I'd much prefer many small programs that do very few things, very easily and very well; versus large programs that try to be everything to everyone. Incidentally, that is also the unix philosophy.
Yes, but as you know, that philosophy of a thing doing one thing well, is a statement on the scope of any particular piece of software, not its depth or capabilities. A program can, and likely should, go to whatever depth is necessary within its scope. If I want to do some serious text editing, I want a deep text editor like Sublime or gVim, not something like TextEdit or Notepad.exe. Some people can get by with those all right, and indeed I use simple programs like that if all I need is to quickly change a typo in a .txt file--but often I need more. All of these examples are text editors, they have a similar narrow scope, their "thing", they stick with what they should be doing and nothing more--however there is a huge difference between Notepad.exe and gVim when it comes to depth within that scope.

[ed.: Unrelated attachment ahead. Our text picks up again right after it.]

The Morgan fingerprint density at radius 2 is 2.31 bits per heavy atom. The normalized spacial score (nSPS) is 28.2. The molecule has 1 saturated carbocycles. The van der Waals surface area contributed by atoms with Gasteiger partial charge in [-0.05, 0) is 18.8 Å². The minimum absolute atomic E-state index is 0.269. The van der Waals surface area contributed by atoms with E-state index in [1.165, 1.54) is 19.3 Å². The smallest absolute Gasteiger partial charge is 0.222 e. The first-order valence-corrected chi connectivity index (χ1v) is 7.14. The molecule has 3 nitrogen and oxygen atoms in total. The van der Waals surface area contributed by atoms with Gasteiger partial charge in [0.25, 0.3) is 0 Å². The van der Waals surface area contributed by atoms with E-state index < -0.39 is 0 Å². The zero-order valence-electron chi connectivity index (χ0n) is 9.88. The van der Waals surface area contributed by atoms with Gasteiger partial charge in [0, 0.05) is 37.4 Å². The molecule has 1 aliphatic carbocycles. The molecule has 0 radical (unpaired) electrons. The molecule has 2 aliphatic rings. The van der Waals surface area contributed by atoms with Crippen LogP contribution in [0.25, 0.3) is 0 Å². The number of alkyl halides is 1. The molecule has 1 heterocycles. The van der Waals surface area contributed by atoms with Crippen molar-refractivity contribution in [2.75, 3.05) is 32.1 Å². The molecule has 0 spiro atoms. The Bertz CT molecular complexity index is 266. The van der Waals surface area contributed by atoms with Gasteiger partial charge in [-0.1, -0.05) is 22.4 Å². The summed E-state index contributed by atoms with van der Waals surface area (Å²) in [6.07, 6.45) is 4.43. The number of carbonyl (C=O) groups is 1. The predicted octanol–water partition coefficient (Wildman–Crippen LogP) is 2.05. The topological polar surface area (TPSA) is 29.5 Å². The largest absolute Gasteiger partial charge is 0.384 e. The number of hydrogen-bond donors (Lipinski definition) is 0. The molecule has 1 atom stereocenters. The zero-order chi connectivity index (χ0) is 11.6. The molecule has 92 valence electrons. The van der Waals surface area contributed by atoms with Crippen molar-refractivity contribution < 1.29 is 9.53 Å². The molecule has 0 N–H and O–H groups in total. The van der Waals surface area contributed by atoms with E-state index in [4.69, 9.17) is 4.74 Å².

I don't get your screenshot though, how is this supporting your case? That seems, actually, to be a prime example of a utility that would really benefit from a few menus! I mean, this is exactly why menus are a good thing. Look, they even waste space with buttons for "Exit", "Save" and Load! What a waste of space and mental serenity. Bad as that is though, I don't see anything here that would classify as being out of scope, or example of software that is trying to do too many things. All of these are integral to the function of page scouring--one thing--and thus good example of a narrow scope with depth (as would be wget, the underlying engine behind this particular front-end).
I shudder to think what is behind that "Pro Mode" though. Ha.